Dynamic shadows

i tried to test the shadow system in the game, and apparently there arent really one atm. i was watching some gameplay of sky saga (sorry to compare games) and something that really amazed me was the lighting system, the shadows reacted logically on their environment like this:

youtube is down so i have to use skyrim instead

any possiblity of you guys making shadows like this?


Exactly what I was thinking.

I imagine there will be considering how much effort has been put into the visual effects of the game.

1 Like

So are there any plans for dynamic shadows @ben @james ? I really hope so because I think shadows are very important for the atmosphere of games :slight_smile:

I had forgotten i had this thread.

This would be great but shadows seem to be a cause of performance drops, other than that they are great

We’ve thought a little about including shadows in the game. The question is to what extent are they included and ultimately what shadows what.

  • Do characters cast shadows onto the landscape?
  • Do characters cast shadows onto each other?
  • Does the landscape cast shadows onto the landscape?
  • Which light source do you cast shadows from? The sun? Torches? Gleam blocks?
  • How much do you respect the direction of sun light when casting shadows?

Because the environment can be remade by players it’s extremely difficult to built a true solution. (Huge walls would cast shadows across the entire map at dusk and dawn - as an example. What if this wall isn’t loaded, but should be casting a shadow over the player?) So ultimately any solution will be a subset of conditions that the system respects. Beyond this there will be visual glitches. The question is how well you can minimise and hide the glitches from players.

So shadows are on the todo list as a nice to have, but not a high priority.


are shadows made differently from lights? you have blocks that emit light, can’t there be blocks that emit shadow? would it work like that?

Maybe a shading instead of a calculated shadow map would be interesting. For example - A block side which is not directly shined on upon by the sun or moon could simply have a darker texture. The blocky style or grid system would allow a cellshading effect quite “easily”. I’m no programmer, but I believe it would not cosnume as much system ressources as it does in other games with realistic shadows.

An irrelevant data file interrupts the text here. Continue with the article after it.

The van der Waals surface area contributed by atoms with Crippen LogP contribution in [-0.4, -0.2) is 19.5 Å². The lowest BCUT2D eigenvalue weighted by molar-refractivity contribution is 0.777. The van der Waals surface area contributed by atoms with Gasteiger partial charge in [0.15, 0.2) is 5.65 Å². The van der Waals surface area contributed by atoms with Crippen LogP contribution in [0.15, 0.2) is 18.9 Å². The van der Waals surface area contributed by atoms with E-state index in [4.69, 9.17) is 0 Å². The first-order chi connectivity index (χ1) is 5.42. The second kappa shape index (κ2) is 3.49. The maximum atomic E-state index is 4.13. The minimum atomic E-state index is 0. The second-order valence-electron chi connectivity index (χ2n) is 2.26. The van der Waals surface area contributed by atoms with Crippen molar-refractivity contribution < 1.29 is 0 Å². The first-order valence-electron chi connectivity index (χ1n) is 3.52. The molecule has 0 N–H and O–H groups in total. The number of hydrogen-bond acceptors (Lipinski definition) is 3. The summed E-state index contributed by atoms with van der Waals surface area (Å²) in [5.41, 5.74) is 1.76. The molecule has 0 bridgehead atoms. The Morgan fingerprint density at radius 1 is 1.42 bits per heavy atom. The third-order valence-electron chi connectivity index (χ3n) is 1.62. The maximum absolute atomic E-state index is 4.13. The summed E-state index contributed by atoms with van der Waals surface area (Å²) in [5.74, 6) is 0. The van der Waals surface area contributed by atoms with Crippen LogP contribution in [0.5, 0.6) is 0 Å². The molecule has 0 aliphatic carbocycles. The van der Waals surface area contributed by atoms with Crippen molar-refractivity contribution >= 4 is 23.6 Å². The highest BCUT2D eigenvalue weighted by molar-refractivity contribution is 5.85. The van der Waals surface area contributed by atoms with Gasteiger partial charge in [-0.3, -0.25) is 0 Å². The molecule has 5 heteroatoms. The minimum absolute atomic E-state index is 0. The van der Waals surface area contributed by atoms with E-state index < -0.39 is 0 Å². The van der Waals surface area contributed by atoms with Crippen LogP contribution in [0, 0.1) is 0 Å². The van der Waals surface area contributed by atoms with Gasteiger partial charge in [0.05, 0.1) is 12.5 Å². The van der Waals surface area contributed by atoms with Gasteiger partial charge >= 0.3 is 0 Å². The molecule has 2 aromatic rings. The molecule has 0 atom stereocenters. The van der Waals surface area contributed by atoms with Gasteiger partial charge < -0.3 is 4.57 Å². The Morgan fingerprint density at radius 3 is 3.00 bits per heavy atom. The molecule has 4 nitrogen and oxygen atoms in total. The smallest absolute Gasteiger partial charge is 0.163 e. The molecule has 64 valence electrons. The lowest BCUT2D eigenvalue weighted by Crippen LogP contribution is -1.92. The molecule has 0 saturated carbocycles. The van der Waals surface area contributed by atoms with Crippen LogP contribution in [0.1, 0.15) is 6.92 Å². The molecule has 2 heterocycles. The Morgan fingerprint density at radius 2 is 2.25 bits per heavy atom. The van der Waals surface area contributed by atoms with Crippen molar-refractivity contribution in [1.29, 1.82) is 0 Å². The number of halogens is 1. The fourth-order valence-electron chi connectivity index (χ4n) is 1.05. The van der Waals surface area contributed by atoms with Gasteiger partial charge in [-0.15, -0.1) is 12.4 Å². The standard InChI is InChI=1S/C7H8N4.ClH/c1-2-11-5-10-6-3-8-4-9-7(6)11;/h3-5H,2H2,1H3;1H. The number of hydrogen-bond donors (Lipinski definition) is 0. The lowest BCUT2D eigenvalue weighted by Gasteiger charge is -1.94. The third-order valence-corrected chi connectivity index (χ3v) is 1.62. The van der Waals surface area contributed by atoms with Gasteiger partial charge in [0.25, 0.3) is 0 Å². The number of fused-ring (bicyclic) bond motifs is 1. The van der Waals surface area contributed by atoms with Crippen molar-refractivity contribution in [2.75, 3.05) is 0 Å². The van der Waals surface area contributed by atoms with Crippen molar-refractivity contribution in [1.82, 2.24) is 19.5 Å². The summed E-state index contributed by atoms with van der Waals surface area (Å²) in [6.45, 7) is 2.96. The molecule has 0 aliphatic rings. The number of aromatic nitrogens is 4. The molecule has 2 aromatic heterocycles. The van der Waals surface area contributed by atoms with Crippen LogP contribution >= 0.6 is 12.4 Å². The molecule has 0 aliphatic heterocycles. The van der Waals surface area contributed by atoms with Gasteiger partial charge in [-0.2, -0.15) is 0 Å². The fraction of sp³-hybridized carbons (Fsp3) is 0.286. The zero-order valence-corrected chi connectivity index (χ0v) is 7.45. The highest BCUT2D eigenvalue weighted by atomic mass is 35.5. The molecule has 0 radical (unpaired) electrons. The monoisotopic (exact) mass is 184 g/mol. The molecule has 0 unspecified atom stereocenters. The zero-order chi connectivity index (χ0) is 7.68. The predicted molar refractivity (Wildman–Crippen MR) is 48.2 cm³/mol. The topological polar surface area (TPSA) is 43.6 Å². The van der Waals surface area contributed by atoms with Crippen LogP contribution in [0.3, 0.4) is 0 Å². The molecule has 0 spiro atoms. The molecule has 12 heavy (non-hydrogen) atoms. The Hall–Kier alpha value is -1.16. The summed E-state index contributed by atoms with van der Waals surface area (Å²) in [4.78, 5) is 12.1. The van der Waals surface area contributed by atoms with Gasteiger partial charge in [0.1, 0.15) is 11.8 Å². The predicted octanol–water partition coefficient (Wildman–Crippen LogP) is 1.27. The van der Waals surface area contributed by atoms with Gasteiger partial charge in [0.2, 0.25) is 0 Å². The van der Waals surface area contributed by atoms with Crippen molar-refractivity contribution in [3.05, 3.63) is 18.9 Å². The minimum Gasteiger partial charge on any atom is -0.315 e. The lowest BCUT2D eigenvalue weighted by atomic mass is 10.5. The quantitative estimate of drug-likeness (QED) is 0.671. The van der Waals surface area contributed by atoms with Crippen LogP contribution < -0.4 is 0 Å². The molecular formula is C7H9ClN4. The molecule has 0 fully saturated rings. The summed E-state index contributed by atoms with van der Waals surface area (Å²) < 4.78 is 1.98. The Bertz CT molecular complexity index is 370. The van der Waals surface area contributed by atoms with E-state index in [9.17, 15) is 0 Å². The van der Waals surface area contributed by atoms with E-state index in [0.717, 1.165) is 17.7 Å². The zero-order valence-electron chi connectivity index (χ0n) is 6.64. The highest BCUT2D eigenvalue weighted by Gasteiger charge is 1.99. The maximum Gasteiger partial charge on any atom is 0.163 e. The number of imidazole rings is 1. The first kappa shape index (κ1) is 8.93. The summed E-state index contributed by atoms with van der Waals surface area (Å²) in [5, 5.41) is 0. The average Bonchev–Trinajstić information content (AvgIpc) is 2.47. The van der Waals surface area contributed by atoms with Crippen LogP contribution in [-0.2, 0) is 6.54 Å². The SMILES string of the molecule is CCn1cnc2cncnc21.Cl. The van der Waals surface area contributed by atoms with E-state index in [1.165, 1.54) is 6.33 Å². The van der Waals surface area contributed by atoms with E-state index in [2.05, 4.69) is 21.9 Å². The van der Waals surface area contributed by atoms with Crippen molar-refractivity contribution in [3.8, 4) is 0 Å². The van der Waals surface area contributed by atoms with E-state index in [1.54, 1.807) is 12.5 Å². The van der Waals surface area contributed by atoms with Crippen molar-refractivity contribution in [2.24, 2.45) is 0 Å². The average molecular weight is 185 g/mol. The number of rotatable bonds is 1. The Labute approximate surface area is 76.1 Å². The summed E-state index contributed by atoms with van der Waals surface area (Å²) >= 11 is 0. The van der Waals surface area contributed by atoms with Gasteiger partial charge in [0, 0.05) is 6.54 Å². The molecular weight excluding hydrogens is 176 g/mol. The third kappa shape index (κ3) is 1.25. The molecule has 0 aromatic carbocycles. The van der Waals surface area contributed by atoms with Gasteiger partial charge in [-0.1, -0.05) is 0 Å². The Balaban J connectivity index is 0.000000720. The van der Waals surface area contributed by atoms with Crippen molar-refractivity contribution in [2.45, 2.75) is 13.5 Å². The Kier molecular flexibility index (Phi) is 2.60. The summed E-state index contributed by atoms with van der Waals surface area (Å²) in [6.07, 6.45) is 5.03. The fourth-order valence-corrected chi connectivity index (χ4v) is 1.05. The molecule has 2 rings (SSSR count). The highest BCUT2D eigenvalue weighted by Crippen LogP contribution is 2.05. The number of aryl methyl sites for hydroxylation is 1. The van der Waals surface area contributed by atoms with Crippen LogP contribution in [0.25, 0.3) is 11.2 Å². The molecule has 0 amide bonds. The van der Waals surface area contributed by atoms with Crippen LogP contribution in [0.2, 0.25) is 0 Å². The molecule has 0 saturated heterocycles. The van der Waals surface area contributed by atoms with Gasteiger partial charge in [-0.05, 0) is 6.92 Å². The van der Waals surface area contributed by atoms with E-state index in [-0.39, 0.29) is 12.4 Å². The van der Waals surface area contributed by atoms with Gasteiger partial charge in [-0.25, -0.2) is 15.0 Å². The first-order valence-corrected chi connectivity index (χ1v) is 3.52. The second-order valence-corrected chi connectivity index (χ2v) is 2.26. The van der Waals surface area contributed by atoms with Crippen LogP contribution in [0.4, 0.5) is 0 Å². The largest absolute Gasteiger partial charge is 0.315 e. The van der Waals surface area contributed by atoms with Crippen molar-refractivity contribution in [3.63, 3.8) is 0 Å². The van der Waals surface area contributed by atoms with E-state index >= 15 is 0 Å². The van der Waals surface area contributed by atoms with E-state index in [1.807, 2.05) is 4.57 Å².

If the sun rises above an object the sidewise darker texture could simply smooth into a a lighter texture. Like an alpha-blending(?).

Anybody familiar with SEUS shaders for Minecraft can testify to just how much visual impact proper shaders can make to voxel games, but also at a massive cost to performance. It takes a beast of a machine to properly run shaders without impacting playability.


Most possibly because each visible object of dirt stone or gleam is rendered as a (non movable) sprite. It’s not just the surface which contains information like color data or bump mapping. It is also outline variables of the edges of a block (block corner points are not aligned symmetrically, although there should not be much of a difference in data than when being aligned to an absolute grid), and the position of a voxel (be it the outlining points, or a whole block itself) also needs to be saved, processed and partially kept in RAM.

Shadows cast onwards the landscape or voxelscape and onto objects could be fascinating. Also could be confusing because one might misinterpret this visual information as a new texture or rare material.
If there were different type of sun colors, the world also could be bathed into different shades of light during the day. Maybe a more intense day night cycle than it already is in regards of the lighting.
I also had the idea of shadows being not just a darker tone of the texture the shadow is projected on. Instead a grey or black shadow tone of the existing texture, it could be just the opposite (mellow white shaded color, or lighter tone). Sounds unlogical or unreasonable maybe, or not according to nature, but it could be a visual experiment.
If there were two suns in a system and both come up at the same time on a planet, their sunray colour could add up mixing, and setting the world into a unique ambience; with, for example extra harsh landscape shadow contrast (very bright landscape \ very dark shadows), which could make things visible in the shadows, like glowing things (this system already applies to magical flying particles) or flowers which glow at night.

1 Like